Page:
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Decision postponed on new rules for eel fishery

Group formed to gather more data

These glass eels were caught in Maine’s Penobscot River.

Fred Field for The Boston Globe

These glass eels were caught in Maine’s Penobscot River.

PORTLAND, Maine — Regulators on Tuesday postponed making a decision on new rules for Maine’s lucrative American eel fishery.

The eel management board of the Atlantic States Marine Fisheries Commission was scheduled to vote on proposed regulations for glass, yellow, and silver eel fisheries from Maine to Florida. But the board decided to delay a vote until August and form a group to gather more information about glass eels, which are baby eels known as elvers.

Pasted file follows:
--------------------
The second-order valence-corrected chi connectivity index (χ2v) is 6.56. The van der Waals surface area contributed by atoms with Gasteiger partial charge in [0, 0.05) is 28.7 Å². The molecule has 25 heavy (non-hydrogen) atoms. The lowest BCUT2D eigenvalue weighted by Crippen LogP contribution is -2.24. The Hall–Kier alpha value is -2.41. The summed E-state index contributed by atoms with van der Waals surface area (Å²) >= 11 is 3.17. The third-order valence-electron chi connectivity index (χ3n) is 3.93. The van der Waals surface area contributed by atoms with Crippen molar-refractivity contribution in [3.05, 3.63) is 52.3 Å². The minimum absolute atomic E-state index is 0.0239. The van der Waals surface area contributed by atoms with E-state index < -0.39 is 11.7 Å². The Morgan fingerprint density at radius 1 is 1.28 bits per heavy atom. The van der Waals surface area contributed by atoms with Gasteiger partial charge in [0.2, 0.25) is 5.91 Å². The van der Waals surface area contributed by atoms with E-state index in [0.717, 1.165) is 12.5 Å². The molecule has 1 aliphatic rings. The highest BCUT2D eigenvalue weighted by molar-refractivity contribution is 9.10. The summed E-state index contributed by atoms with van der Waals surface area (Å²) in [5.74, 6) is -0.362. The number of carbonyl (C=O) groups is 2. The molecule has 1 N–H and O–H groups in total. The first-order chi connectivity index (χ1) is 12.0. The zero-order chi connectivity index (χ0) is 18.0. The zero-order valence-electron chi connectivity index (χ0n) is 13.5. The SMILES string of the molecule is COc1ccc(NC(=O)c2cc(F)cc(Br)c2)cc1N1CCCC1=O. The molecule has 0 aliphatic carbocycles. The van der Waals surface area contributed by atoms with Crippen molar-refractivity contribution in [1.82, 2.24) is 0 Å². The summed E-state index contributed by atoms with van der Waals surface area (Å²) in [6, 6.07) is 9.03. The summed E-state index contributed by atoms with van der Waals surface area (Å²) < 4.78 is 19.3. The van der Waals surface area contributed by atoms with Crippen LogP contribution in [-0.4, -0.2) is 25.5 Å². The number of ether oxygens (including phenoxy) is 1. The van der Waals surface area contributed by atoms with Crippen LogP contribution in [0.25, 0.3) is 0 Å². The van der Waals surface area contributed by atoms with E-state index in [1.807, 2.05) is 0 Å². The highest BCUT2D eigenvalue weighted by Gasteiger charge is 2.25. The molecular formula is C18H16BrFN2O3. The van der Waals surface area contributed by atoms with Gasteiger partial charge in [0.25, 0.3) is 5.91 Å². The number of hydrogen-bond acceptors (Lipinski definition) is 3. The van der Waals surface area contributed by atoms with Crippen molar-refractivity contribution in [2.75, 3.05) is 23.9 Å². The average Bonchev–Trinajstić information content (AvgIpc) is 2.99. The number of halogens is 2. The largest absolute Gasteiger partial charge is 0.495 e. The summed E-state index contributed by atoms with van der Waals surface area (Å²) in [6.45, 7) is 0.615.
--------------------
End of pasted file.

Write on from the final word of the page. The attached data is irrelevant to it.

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Options that were under consideration for Maine’s elver fishery included keeping the status quo, closing the fishery, or setting a catch quota — or a combination thereof.

Tuesday’s meeting took place in Alexandria, Va.

The debate is being closely watched by Maine fishermen who catch elvers as they swim up coastal rivers each spring and by dealers who sell the alien-looking creatures to fish farms in Asia, where they are grown to market size.

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Catch prices in Maine have spiked in the past couple of years to more than $2,000 a pound. Last year’s harvest was worth $38 million, making it the second most-valuable fishery in Maine.

The proposed regulations are the result of an assessment that concluded the American eel population is technically depleted, probably because of a combination of overfishing, habitat loss from the damming of rivers, pollution, mortality from passing through hydroelectric turbines, and possibly disease.

Separate rules are being considered for glass, yellow, and silver eels, which are all the same eel but at different life stages.

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